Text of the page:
Thus far we have covered the Separatists journeying to America on the Mayflower, some of our nations' founding fathers like George Washington and Benjamin Franklin, the Revolutionary War, Abraham Lincoln and the Civil War, the travels and trials of the pioneers like Laura Ingalls Wilder and her family and the wars with the Indians, whom the pioneers displaced.

We have not picked up a single history text book nor have we studied these things in chronological order.  And you know what, it is so freeing to learn history this way!
I am amazed at how easily the boys make connections between the events, places and characters we learn about.  Mr. Lincoln's cabin reminded them of the log cabins Laura and Mary lived in.  The slaves desire for freedom reminded them of the Pilgrims.  The make these connections themselves--it all makes sense.

Besides developing an understanding of our nation's beginnings, we are also learning geography.  We read each book with a map and trace the routes of these people we know and love.  They know where New York is and it actually matters to them because that is where Almonzo grew up.  Illinois matters too because that is where Mr. Lincoln lived.  Cape Cod and Boston are "real" places to them now.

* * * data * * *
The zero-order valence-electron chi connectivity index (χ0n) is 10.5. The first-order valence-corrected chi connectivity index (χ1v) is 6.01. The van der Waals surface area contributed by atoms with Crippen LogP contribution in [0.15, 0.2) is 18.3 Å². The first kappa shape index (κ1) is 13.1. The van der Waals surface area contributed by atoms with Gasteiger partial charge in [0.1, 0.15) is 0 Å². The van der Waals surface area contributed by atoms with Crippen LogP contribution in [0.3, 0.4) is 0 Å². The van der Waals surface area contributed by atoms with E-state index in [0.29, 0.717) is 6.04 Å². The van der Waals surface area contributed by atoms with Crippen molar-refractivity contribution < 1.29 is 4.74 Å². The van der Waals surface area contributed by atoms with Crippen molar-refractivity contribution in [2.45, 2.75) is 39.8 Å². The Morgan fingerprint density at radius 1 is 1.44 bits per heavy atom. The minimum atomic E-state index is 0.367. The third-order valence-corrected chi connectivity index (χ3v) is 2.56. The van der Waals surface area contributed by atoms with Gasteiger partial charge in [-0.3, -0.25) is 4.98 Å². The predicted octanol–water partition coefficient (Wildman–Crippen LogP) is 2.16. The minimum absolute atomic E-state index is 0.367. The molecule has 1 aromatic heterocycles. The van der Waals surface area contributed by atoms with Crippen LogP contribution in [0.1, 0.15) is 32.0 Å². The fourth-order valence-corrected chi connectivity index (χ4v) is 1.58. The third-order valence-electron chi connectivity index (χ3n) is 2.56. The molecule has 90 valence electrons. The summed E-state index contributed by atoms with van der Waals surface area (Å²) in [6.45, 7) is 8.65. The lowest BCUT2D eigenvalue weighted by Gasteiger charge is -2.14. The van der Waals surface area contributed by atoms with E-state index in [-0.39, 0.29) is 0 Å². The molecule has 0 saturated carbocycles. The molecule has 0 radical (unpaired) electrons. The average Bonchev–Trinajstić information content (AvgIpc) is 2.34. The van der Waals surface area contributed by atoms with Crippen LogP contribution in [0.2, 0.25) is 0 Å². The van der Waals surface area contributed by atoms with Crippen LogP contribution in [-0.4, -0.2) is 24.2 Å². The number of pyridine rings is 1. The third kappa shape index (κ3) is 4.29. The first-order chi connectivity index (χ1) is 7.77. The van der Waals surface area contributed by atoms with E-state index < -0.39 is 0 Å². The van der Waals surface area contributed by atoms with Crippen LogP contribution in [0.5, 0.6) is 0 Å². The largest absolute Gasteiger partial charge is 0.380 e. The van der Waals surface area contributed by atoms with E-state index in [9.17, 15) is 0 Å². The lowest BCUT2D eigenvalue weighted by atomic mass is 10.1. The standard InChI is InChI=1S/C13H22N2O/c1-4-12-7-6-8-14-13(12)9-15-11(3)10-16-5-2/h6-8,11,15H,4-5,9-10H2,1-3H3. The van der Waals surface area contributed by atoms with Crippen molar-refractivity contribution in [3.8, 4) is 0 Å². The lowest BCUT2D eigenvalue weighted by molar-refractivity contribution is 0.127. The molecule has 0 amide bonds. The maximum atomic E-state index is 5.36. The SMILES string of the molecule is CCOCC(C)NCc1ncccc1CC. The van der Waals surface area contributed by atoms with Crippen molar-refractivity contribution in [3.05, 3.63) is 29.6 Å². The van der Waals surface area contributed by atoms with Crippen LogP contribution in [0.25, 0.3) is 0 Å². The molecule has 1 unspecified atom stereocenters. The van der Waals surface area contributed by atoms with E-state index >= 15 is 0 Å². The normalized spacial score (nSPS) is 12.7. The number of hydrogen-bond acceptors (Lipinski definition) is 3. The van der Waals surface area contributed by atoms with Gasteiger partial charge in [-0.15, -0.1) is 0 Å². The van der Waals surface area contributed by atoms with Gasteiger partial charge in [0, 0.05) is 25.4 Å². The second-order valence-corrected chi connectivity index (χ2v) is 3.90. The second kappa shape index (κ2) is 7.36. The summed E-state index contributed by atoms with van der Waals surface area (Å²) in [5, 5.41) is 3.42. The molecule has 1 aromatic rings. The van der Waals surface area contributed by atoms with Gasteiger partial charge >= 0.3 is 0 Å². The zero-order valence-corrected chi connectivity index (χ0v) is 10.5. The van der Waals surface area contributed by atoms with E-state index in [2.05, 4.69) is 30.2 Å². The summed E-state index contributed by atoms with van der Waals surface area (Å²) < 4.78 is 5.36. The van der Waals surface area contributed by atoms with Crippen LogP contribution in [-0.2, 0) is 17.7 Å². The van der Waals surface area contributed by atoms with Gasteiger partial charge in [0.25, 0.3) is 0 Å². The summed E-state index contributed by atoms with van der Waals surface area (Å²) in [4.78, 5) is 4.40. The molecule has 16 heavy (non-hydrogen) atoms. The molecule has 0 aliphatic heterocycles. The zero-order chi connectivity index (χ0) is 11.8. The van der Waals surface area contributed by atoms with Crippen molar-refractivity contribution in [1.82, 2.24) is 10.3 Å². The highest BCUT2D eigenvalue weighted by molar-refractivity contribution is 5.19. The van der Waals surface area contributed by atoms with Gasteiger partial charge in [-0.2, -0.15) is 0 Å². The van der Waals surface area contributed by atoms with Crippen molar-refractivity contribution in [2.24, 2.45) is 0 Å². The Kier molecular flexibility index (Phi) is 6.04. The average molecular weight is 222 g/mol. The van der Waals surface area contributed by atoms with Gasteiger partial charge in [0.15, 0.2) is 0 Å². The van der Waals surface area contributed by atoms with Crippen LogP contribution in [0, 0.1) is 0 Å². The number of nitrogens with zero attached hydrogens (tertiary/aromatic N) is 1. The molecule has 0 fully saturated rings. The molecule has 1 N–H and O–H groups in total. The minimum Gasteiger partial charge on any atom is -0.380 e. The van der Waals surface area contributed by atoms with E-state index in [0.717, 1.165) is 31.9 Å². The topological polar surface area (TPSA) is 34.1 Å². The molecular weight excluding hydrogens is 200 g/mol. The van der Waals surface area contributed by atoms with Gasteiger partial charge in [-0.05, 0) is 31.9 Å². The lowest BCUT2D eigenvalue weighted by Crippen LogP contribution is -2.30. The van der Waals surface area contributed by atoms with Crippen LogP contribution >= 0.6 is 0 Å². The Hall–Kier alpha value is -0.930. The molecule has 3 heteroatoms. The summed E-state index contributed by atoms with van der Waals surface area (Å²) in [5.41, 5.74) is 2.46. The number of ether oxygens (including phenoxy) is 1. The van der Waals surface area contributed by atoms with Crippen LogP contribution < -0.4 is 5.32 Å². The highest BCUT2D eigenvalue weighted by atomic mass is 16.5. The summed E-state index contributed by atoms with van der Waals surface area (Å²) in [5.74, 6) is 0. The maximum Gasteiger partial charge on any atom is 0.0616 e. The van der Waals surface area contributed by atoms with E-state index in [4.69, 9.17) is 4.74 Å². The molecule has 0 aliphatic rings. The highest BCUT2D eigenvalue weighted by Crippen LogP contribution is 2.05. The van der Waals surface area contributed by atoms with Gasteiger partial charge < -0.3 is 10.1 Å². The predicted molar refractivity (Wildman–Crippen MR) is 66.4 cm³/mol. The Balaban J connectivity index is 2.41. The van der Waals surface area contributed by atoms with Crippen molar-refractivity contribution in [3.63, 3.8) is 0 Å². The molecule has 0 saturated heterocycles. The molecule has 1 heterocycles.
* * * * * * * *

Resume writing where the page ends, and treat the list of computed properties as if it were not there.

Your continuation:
One of my favorite parts about teaching my children in the Charlotte Mason style is the use of "living books".  As a life long lover of good books, this kind of teaching and learning fills my heart and soul.  It makes learning come alive.
What more could I ask for?


Even if you are not home schooling, or using the Charlotte Mason methods of education, I urge you to look at and use the book list from Ambleside.  It is a free curriculum and the books they recommend are extraordinary.  There will be many you may not have heard of and it would be a shame to miss out on them. Don't think the books are beyond your child's grasp.  I assure you they are not.
We are using the book list from year 1 and William and Lilly both sit and listen.  Good literature draws you in, so that you don't mind if you have to work a bit to understand it.

Here is the link to the Ambleside book lists.
And here are a few of our favorite history books thus far this year:
Abraham Lincoln, George Washington and Benjamin Franklin by Ingri and Edgar Parin d"Aulaire
The Little House series by Laura Ingalls Wilder (we're on book 6)
The Thanksgiving Story by Alice Dalgliesh

Some of these books you can find at your library.  Others you might have to look for at used book stores or find online.  I hope you will look for them, because your family will enjoy them so much.

Now, it is time to make lunch and read some more books!
Happy reading!
Love from,


Lillian said...

Very inspiring Greta. I want to read those books myself....because I have never been able to make myself read and enjoy text books

katie said...

You are so inspiring. I don't know how you do it. I especially think you are Super Mom as you continue to blog, teach, etc. with your pregnancy. You rock!

Annie said...

Thanks for sharing the link to the book lists. We are going to be using these lists. Wish I had known about them sooner! Reading is such a wonderful way to learn and so much more enjoyable than text books.